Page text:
Erasmus Law Review

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Aflevering 3, 2022 Alle samenvattingen uitklappen

Access_open Why Can’t Stakeholder Theory Save the Planet and What Can Corporate Law Do Instead?

Trefwoorden stakeholder theory, corporate environmental sustainability, corporate reform, corporate interest, board of directors
Auteurs Seniha Irem Akin

    In the midst of a multidimensional crisis with economic, social and environmental aspects, corporations have become aware that the reality of our day necessitates that they must play a dual role both for their businesses and for the general public. A primary reason for the change in this perception is the alarming state of the environment and especially the potentially irreversible effects of the climate crisis. As a living and evolving entity within society, companies now take on the public duty to address the mounting concerns about the environment and adopt environmentally sustainable corporate strategies. While doing this, many of them refer to the stakeholder theory. Almost forty years ago, the stakeholder theory was introduced by Freeman as a management concept. Including environmental sustainability within the scope of the stakeholder theory is, therefore, a fairly new approach and raises the following question: Is the stakeholder theory the best tool to integrate environmental sustainability into corporate activity? This article will aim to demonstrate why the answer to this question should be ‘no’. Adding to this, it will then discuss how legal reform in the area of corporate law focusing on the key concepts of corporate interest and directors’ duties should be done instead.

Seniha Irem Akin
Seniha Irem Akin, LL.M., is PhD researcher at the Erasmus University Rotterdam in Rotterdam, the Netherlands.

Access_open Ecocide, Ecocentrism and Social Obligation

Trefwoorden climate, justice, duty of care, ecocentrism, ecocide, social obligation
Auteurs Frances Medlock en Rob White

    The cataclysmic consequences of climate change and biodiversity loss are revealed in the climate disruptions and escalating extinction of species around the globe. The causes of global warming are directly associated with carbon emissions, the result of the fossil fuel industry and deforestation. Species extinction stems from unfettered resource extraction and the contamination and modification of Nature linked to the growth imperatives of global capitalism. These are crimes of ecocide, crimes that involve foreknowledge, government-provided legitimacy and unprecedented harms to humans, ecosystems and non-human environmental entities such as rivers, mountains, trees, birds and koalas. This article synthesises ideas about ecocentrism, rights of Nature and ecocide within a general framework of criminal law (e.g. prohibition via criminalisation) and social obligation (e.g. prescription via a general environmental duty of care). How best to bring carbon criminals and environmental vandals to justice is the crucial question of our age. As with crimes of the powerful generally, there are profound difficulties in dealing with corporate criminality and state-corporate crime. And yet climate justice demands nothing less than transformative change in circumstance. An ecology-based general duty of care provides a framework whereby social obligation is entrenched in a manner that simultaneously reinforces the criminality of ecocide.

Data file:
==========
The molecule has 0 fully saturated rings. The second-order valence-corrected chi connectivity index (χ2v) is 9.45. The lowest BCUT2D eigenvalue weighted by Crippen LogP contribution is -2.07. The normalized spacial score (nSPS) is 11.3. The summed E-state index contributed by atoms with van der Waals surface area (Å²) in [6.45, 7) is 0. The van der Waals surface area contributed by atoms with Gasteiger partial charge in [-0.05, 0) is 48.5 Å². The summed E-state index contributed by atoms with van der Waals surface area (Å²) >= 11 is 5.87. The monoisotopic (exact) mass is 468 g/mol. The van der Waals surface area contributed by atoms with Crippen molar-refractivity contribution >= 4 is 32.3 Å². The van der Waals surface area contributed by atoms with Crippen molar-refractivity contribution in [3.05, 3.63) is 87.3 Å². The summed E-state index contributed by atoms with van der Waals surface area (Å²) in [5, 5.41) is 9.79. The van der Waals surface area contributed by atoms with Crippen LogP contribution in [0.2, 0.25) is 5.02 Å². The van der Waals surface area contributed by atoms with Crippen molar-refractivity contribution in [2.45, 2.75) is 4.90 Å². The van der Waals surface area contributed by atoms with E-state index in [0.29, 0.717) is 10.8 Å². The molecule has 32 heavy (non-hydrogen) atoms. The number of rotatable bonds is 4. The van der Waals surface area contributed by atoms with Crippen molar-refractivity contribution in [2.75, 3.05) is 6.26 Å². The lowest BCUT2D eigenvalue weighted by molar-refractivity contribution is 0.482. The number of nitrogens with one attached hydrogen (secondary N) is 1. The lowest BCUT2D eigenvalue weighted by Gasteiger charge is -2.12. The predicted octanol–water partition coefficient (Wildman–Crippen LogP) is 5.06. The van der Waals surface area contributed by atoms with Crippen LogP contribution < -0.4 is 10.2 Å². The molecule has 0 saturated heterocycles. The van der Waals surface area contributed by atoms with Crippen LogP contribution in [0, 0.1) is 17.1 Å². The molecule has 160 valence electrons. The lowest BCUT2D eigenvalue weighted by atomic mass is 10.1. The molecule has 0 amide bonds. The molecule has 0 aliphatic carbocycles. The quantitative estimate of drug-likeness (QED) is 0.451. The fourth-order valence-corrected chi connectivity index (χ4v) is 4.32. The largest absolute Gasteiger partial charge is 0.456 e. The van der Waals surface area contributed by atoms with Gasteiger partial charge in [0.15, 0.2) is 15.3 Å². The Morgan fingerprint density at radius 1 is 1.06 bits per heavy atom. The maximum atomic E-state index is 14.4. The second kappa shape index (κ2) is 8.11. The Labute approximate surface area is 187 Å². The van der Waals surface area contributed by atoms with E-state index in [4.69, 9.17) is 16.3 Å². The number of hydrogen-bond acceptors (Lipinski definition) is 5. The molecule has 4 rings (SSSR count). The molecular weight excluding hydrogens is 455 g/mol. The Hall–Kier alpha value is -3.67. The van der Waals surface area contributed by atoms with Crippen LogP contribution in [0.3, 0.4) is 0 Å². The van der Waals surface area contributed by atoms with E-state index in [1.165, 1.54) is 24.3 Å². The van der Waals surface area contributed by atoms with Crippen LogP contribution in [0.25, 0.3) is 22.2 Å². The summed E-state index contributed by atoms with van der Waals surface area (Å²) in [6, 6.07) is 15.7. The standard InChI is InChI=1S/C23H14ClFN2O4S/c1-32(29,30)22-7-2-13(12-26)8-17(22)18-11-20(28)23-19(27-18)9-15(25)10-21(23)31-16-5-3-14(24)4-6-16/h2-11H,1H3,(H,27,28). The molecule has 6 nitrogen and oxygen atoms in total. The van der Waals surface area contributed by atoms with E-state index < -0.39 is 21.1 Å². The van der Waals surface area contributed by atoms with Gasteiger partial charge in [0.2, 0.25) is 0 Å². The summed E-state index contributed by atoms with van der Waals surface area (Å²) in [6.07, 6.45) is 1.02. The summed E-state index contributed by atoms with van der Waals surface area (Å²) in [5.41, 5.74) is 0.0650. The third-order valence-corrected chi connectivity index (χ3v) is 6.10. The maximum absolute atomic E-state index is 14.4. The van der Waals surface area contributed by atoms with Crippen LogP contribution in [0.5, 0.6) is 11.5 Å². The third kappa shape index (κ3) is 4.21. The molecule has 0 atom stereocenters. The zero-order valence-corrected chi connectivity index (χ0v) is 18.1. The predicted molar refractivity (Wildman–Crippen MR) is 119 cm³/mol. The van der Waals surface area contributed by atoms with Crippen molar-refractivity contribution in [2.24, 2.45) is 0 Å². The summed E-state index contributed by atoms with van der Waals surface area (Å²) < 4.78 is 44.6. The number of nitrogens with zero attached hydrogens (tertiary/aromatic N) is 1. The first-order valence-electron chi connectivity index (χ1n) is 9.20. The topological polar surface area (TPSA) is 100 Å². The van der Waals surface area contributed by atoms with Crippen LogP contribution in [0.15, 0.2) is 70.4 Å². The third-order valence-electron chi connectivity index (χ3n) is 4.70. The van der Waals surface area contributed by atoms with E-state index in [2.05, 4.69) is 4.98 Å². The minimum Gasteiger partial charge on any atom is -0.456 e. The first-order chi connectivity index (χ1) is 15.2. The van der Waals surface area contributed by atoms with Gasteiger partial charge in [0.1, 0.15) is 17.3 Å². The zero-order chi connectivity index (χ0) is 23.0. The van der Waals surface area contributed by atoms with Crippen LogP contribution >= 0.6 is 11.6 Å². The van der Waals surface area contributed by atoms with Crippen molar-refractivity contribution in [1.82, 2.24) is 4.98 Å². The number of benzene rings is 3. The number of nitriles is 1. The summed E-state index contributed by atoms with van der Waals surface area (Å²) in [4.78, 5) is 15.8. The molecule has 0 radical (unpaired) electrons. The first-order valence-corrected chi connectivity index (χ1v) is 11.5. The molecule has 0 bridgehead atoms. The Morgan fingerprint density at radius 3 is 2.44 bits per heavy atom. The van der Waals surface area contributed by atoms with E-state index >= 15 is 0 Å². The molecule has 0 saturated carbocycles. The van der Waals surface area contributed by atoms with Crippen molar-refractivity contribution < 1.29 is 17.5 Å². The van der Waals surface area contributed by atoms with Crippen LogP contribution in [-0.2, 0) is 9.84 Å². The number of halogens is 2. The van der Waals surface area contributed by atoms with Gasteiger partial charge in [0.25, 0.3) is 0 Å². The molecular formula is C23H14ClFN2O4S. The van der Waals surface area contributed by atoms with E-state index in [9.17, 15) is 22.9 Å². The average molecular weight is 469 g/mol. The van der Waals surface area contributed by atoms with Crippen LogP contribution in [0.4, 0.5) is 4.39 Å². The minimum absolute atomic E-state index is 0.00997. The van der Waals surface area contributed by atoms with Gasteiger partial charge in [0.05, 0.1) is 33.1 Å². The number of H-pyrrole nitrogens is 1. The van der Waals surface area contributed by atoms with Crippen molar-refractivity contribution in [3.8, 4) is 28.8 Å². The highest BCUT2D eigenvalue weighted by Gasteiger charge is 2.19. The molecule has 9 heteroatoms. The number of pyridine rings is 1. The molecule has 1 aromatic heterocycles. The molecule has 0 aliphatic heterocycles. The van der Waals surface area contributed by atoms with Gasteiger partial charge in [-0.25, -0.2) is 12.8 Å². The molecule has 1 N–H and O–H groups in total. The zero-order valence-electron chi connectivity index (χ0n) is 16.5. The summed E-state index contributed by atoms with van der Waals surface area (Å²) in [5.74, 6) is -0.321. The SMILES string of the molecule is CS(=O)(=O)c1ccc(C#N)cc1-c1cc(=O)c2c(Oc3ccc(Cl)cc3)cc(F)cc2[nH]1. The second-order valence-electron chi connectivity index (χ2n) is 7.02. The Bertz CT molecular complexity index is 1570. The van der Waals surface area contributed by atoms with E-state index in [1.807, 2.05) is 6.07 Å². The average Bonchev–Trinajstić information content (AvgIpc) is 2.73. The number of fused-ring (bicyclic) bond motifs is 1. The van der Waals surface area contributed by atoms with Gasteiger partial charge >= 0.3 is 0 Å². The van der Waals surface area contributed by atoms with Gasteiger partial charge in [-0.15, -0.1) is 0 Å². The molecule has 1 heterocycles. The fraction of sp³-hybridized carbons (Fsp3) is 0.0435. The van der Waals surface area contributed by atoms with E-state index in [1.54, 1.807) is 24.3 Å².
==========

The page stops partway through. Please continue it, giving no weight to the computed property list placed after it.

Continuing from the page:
Frances Medlock
Frances Medlock, LLB, works at the Institution: Environmental Defenders Office (the largest environmental legal centre in the Australia-Pacific region), Melbourne, Australia.

Rob White
Robert White is Emeritus Distinguished Professor of Social Sciences at the Institution: University of Tasmania College of Arts Law and Education, Australia.

Access_open EU Competition Law and Sustainability

The Need for an Approach Focused on the Objectives of Sustainability Agreements

Trefwoorden EU competition law, sustainability agreements, efficiency gains, sustainability objectives, qualitative assessment
Auteurs María Campo Comba

    EU competition law potentially has a role to play in the pursuit of sustainability goals and the fight against climate change. The need to interpret the EU competition law provisions in a manner consistent with the sustainability objectives that the EU is committed to – the sustainable development goals (SDGs), and the EU Green Deal and derived policies – is emphasised in this article. While agreements between competitors are generally prohibited by Article 101 TFEU, cooperation agreements among market actors pursuing sustainability objectives (sustainability agreements) might in certain situations fall under the cartel exception of Article 101(3) TFEU. In recent years, there have been numerous calls to clarify conditions under which sustainability agreements can be allowed under EU competition law, especially under Article 101(3) TFEU, and there is a heated debate among academics, national competition authorities (NCAs) and the European Commission. After questioning whether the objectives and measures of the agreements are being properly assessed with the current trends (for example, with the willingness-to-pay method), this article will add to the debate another possibility involving a broad interpretation of Article 101(3) TFEU under which the pursuit of sustainability agreements will be facilitated. Such a possibility will largely depend on the objectives of the agreements themselves and may allow a proper consideration of the objectives of a sustainability agreement for certain cases, by focusing on agreements that pursue pre-established objectives derived from international or national standards or concrete policy objectives that are not previously mandatory for the companies involved.

María Campo Comba
María Campo Comba is a postdoctoral researcher at the Erasmus University Rotterdam in Rotterdam, the Netherlands.